Umberto Boccioni. Unique Forms of Continuity in Space. 1913 (cast 1931 or 1934)
Narrator 1: 5–7. Unique Forms of Continuity in Space, made in 1913 by Italian artist Umberto Boccioni. 1882–1916. Bronze. Forty–four inches in height, thirty–five inches by sixteen inches in width. 111 x 89 x 40 cm.
Narrator 2: This is a bronze sculpture of a stylized figure in motion. The bronze is polished and shining: a deep gold color that reflects the light. The sculpture itself is smaller than adult life–size – nearer the size of a five–year–old child. It is displayed on a white pedestal about three feet high with a surface two by three–and–a–half feet. It is freestanding and you can walk all the way around it.
The stance of the figure gives the impression of moving forward with immense speed and power. In fact, the sculpture is as much an abstract expression of speed as it is a recognizable human figure. It has no arms, and a featureless head. It appears to be wearing a helmet over both head and face. This projects forward in the form of a cross, so that the head juts out like the prow of a ship. The pointed top of the cross sticks up like a rhinoceros tusk at the end of the visor.
Most striking are the figure’s two powerful legs. It strides forwards onto its right leg. Its left leg stretches out about two feet behind. Each leg is mounted on a rectangular block of bronze about the size of a common brick. Ripples of bronze sweep backwards from the legs as if the figure is moving so fast that it can only be seen in a blur. These curving, streamlined flags of metal resemble folds of cloth: like when you’re battling against a strong wind, and your dress or loose trousers are blown backwards. Here, the body itself appears to have been transformed by its own speed.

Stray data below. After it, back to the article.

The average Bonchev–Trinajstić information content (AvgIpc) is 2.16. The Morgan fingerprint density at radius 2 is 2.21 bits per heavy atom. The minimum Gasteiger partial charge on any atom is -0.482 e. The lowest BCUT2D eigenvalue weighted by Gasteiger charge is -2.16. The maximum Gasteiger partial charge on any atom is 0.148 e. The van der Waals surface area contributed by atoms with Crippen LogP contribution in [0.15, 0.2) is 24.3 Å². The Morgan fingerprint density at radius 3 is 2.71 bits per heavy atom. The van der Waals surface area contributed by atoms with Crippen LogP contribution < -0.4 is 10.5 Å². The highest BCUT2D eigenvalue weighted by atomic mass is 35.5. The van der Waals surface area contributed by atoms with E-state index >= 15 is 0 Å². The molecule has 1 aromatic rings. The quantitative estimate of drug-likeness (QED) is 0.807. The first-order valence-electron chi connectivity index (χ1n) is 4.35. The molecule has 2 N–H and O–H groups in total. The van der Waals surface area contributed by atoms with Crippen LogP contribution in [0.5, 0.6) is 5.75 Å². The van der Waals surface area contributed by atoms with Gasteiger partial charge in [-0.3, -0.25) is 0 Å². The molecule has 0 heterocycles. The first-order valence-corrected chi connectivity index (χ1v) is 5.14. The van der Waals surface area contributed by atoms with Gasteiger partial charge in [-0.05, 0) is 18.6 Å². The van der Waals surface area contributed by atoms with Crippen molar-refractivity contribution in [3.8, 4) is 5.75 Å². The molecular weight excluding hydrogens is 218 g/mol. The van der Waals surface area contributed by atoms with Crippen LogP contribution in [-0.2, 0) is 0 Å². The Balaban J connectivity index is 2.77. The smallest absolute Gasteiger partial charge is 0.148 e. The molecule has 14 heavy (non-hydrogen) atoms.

Imagine touching this sculpture and you would notice a surprising mixture of contrasting surfaces. The flat planes of gleaming bronze on the torso and thighs would be cool and smooth to the touch. But there are also numerous sharp edges. The tusked head. The folds of metal streaming back from the calves of the legs. The smooth planes themselves, on shoulder and chest, end in sharp edges.
The hefty thighs and big chest suggest powerful muscles. But the figure is as much like a machine as a man. A sort of superhuman, perhaps.
Narrator 1: To hear the Collection Tour audio on this work, press 5–0–5.